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|Title: ||Emergence of cutaneous leishmaniasis in a border area at south-east of Iran: an epidemiological survey.|
|Authors: ||Fazaeli, A|
|Issue Date: ||31-Mar-2009|
|Citation: ||Fazaeli A, Fouladi B, Sharifi I. Emergence of cutaneous leishmaniasis in a border area at south-east of Iran: an epidemiological survey. Journal of Vector Borne Diseases. 2009 Mar; 46(1): 36-42|
|Type: ||Journal Article|
Research Support, Non-U.S. Gov't
|Abstract: ||BACKGROUND & OBJECTIVES: Cutaneous leishmaniasis (CL) has been recently emerged in new foci, posing a public health problem. Increasing cases of CL have been reported during recent years from a border area between Iran and Pakistan, a previously non-endemic area. The present study was designed for epidemiological and parasitological characterization of the disease for the first time in this area.
METHODS: A total of 3100 individuals from the city of Mirjaveh and its four rural districts were randomly selected and surveyed from March 2005 to February 2006. Microscopic examination, in vitro culture, mouse inoculations and species-specific kDNA-PCR assay were carried out for Leishmania detection and species identification.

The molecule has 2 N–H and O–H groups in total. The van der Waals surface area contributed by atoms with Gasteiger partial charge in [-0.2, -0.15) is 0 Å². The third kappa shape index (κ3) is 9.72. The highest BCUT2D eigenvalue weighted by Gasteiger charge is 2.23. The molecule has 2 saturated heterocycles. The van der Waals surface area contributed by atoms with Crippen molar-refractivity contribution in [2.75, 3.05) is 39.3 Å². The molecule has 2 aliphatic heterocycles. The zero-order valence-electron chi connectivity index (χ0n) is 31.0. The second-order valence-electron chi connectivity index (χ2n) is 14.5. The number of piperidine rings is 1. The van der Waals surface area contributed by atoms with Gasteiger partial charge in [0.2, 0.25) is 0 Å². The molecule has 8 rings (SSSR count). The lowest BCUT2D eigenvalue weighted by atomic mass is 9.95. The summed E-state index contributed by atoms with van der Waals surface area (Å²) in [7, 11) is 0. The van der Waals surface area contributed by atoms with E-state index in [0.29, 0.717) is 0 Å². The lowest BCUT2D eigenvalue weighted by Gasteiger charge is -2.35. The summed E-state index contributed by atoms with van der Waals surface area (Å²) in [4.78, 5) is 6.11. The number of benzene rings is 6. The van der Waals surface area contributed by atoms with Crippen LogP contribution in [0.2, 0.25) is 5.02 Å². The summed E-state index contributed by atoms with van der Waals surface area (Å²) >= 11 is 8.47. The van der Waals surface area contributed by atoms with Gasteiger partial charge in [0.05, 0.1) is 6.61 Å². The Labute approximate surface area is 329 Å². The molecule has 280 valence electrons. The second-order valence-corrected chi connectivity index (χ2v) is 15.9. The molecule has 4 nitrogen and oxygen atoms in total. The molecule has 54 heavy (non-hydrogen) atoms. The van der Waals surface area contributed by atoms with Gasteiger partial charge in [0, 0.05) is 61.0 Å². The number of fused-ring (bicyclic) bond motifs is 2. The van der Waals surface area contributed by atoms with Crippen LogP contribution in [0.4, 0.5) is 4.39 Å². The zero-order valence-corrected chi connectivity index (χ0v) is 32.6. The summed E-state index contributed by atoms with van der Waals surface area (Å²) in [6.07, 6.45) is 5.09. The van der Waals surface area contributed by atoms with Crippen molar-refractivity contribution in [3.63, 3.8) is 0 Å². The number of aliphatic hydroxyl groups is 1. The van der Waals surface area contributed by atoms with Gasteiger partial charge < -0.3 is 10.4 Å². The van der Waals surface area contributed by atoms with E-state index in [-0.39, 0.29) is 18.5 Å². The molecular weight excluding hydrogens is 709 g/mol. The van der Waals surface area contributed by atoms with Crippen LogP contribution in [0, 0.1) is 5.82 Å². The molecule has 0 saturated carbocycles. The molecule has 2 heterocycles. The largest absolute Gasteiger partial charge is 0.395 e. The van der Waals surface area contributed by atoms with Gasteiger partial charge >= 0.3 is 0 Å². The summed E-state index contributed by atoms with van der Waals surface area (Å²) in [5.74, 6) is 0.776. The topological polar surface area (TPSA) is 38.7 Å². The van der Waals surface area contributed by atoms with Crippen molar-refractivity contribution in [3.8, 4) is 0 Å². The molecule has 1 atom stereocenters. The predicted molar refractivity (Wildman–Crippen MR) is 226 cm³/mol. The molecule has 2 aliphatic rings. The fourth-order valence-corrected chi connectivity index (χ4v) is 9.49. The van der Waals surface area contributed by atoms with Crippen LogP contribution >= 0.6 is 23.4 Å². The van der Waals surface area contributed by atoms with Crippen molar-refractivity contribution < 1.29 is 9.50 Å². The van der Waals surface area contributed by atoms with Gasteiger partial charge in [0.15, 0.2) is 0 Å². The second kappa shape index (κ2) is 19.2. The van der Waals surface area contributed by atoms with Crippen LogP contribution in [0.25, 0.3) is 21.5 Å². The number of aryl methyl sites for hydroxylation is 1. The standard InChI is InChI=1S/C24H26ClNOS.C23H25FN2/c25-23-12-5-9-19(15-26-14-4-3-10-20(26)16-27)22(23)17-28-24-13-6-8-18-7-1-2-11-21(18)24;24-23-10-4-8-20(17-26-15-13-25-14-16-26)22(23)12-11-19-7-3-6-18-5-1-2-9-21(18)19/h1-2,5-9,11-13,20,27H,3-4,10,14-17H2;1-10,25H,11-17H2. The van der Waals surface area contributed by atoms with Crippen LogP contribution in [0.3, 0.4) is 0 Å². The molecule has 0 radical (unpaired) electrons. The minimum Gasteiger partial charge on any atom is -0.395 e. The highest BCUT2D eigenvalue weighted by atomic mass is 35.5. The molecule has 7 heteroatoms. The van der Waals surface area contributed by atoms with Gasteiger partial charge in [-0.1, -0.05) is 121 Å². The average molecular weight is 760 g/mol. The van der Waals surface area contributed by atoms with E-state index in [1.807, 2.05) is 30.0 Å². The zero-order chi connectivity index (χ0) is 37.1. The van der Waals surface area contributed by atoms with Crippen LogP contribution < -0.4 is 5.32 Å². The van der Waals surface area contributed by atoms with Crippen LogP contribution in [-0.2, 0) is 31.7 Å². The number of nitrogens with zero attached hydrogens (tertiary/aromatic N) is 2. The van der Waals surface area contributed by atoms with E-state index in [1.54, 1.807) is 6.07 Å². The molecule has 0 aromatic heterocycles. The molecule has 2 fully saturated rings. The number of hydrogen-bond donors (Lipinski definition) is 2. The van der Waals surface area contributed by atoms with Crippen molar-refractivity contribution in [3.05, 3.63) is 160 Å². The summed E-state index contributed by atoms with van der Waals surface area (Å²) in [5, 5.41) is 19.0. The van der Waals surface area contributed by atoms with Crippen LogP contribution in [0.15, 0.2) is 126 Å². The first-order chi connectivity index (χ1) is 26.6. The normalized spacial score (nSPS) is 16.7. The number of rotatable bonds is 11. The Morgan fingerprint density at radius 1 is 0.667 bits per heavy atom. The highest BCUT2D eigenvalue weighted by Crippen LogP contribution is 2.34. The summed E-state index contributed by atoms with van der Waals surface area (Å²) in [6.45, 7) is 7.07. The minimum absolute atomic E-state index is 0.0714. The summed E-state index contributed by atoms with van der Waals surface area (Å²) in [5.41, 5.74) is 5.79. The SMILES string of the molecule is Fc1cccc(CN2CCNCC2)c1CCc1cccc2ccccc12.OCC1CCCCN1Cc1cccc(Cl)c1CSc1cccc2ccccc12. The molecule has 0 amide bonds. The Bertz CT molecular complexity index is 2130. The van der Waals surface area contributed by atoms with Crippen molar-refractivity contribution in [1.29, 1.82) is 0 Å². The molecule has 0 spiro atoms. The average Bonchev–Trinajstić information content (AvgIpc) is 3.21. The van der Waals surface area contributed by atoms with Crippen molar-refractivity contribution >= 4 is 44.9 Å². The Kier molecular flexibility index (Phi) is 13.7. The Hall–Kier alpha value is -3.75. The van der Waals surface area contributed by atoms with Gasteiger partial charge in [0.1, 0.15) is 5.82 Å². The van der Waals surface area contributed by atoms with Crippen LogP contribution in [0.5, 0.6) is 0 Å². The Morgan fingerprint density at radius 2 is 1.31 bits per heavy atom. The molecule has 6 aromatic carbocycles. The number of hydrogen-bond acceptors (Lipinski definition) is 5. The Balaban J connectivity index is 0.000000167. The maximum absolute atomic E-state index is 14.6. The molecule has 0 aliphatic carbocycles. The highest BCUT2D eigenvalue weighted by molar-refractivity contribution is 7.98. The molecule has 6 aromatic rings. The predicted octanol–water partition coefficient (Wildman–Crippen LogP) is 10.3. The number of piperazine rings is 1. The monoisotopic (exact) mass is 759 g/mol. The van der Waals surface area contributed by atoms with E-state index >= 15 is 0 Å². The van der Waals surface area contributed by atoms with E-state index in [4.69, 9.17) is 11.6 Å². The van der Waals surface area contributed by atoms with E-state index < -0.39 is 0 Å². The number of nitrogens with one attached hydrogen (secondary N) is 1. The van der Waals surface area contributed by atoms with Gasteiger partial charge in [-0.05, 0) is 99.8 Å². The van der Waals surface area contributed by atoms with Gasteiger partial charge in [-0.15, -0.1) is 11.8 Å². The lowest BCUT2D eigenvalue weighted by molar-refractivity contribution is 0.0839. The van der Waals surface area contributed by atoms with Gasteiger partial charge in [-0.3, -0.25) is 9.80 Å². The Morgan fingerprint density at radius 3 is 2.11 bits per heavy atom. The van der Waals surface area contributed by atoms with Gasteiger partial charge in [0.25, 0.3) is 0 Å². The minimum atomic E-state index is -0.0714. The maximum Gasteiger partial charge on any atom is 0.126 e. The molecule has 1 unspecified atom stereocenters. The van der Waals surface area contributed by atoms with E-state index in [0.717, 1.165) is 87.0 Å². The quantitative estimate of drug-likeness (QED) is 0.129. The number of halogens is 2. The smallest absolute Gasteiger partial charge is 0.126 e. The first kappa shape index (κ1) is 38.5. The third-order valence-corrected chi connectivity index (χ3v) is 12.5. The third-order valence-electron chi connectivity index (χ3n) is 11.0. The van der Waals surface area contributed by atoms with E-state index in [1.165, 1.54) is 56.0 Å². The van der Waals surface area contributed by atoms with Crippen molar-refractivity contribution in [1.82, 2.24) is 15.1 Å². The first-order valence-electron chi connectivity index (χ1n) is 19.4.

RESULTS: CL was endemic in an important rural district of Mirjaveh, presenting active lesions and scars in 6.6 and 9.5%, respectively. The highest rates of both active lesions and scars were found in the age group of 10 years or under with significant differences (p < 0.05) comparing to the older age groups. No association between genders and the rate of leishmaniasis was observed (p > 0.05). The most affected location was upper limb, 39.2% of ulcers and 41.7% of scars. Inoculation of the clinical isolates on Balb/c mice, led to the development of ulcers in the animals, implying that the causative parasite is Leishmania major. The PCR amplification also generated amplicons specific to L. major.
CONCLUSION: It can be concluded that Mirjaveh is an endemic region of cutaneous leishmaniasis as a new focus due to the recent emergence in this border area of south-east of Iran with a major contribution of L. major, as the causative parasite species.|
|Source URI: ||http://www.mrcindia.org/journal/|
|Appears in Collections:||Journal of Vector Borne Diseases|
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